Tuesday, June 02, 2015

Alice in No-Man's-Land by James Knapp

Title: Alice in No-Man's-Land 
Author: James Knapp
Genre: Dystopain, New Adult
Series: N/A

E-book, 375 Pages
Publication: May 13, 2015 by Curtis Brown Unlimited 

Source: I received a review copy from the author in exchange for a honest review. 


Alice Walshe has led a very charmed life, until now.

Twenty years after a pandemic crippled the country things are finally back on track and her father, a major player at real estate giant Cerulean Holdings, has made billions renewing the pockets of urban decay that were left behind. As his protégé she has accompanied him to one such area named Ypsilanti Bloc, a particularly valuable site due to its proximity to a major thriving city. When their airship is attacked by Ypsilanti's biggest militia, however, Alice and her brother Cody only barely escape and end up as the sole survivors of the crash.

Alice emerges from the drop ship to find herself trapped in the very Bloc that her father was meant to re-purpose - a ruined city that militias, gangs, and even cannibals now call home. She is discovered by a pair of teens who have tracked the wreck hoping to scavenge anything useful, and with few options open to her she employs their help to find her brother and get home. Things grow more complicated, however, when she realizes that the attack may not have been random, and that Cerulean’s renewal project may not be as benign as she had been brought up to believe.
Alice in No-Man’s-Land is a New Adult-Dystopian novel set in the future as humanity rebuilds from a devastating virus. There are two types of people that inhabit the world, the haves and have-nots, and Alice is in the former group. Alice is being groomed to take over her father’s business, a job that specializes in reclamation and renewal. While on an airship going into the Ypsilanti Bloc, a ravaged slum area with her family; their airship gets shot down by Ypsilanti militants leaving Alice stranded and her brother, Cody missing. With the help of two savvy street rats, Alice is able to navigate the desolate strange land in search of her little brother, only to discover the government been lying and keeping secrets on what’s been is going in the Bloc.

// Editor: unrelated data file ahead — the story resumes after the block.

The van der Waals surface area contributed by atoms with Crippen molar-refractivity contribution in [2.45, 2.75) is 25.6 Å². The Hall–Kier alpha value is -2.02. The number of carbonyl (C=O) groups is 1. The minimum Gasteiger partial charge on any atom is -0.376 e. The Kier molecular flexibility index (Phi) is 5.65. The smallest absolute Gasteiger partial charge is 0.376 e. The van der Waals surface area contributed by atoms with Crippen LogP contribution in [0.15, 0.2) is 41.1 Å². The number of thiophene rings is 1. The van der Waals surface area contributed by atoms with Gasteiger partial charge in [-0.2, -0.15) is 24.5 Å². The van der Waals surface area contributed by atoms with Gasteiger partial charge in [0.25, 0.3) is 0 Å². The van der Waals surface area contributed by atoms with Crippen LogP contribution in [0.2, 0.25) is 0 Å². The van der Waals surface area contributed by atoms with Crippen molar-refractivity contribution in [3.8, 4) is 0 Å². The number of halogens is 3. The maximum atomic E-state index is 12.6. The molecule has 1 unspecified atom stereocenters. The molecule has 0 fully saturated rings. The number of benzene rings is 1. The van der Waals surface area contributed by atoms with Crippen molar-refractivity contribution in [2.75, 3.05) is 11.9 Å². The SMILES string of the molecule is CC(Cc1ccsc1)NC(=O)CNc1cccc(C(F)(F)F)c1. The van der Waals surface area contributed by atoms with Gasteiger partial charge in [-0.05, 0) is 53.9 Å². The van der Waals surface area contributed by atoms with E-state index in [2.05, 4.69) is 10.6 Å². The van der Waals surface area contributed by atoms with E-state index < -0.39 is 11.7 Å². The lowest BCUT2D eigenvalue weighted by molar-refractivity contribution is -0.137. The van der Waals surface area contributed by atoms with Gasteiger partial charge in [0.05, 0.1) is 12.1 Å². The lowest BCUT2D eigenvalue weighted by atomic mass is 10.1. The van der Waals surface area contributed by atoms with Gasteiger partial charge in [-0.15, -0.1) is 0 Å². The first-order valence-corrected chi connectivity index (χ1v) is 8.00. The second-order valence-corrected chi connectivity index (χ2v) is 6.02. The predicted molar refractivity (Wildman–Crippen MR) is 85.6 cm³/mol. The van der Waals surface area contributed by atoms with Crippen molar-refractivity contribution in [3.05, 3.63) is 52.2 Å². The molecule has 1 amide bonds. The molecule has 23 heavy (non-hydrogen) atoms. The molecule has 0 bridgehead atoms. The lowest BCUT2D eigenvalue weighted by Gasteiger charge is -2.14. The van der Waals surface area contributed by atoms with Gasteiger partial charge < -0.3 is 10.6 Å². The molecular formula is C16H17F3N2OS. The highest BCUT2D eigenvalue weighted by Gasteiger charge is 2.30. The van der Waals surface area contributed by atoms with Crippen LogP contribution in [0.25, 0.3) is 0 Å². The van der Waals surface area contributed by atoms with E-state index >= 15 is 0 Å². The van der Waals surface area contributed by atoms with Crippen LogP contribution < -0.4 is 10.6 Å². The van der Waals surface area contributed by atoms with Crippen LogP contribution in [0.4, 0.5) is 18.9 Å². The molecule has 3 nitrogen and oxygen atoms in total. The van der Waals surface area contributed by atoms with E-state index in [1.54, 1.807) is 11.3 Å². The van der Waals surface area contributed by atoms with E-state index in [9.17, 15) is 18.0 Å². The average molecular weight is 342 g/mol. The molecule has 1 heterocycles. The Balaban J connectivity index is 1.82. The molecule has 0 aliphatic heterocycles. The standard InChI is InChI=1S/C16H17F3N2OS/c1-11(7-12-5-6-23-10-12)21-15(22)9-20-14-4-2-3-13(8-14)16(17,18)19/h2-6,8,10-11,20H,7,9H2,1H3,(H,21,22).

This book is darker, grittier and more violent than any other dystopian I’ve read but it suits the world and characters that Knapp has created. I thought the world building was well-done; I could visualize Alice and Cody’s pod being ejected from the crashing airship, The Las Costras gang with their bald heads and tattooed bodies, and the Yagas (cannibal) chained up in the basement. The only thing that I wish was better explained is Cerulean and what Yuric Walshe did, since I’m still not 100% sure what Yuric’s job entailed. As for the characters, they were fully developed and everyone had a distinctive personality. At the beginning of the story, Alice was a naive and sheltered girl barely into adulthood. She’s from the upper-class and was provided for all her life, so when she crashed into Ypsilanti she was in for a serious rude awakening. I loved seeing Alice’s growth over the short period. She went from a clueless 'princess' to someone who isn’t afraid to fight back or fight for others who couldn’t fend for themselves. When people met Alice, they dismissed her right away because she’s a girl and because she’s one of the privileged (Glass) but despite her looks and where she came from, she showed that she can roll with the big guys and throw a few punches, no problem. I also really like Basilio and Maya, the two teenagers Alice met the first night. They may be street rats-occasional drug dealers (not by choice) but they were smart and resourceful, making the most of it from their surroundings.

At the beginning of each chapter, there is a quote/commentary from either radio shows, newscasters, government officials, or family/friends so that readers can experience different point-of-views, and see things on both sides since the book is narrated in first-person by Alice who is for the most of the book within Ypsilanti Bloc. I thought the quotes/commentaries added a nice touch in building up the world, at the same time giving readers information in an engaging manner that isn’t info-dumping. Overall, I really enjoyed Alice in No-Man’s-Land and hope there’s a sequel in the works. If you enjoy dark and gritty dystopians with a bit of science fiction then you should check Alice in No-Man’s Land out. Alice in No-Man's-Land is the best New Adult-Dystopain I've read all year. I highly recommend it!

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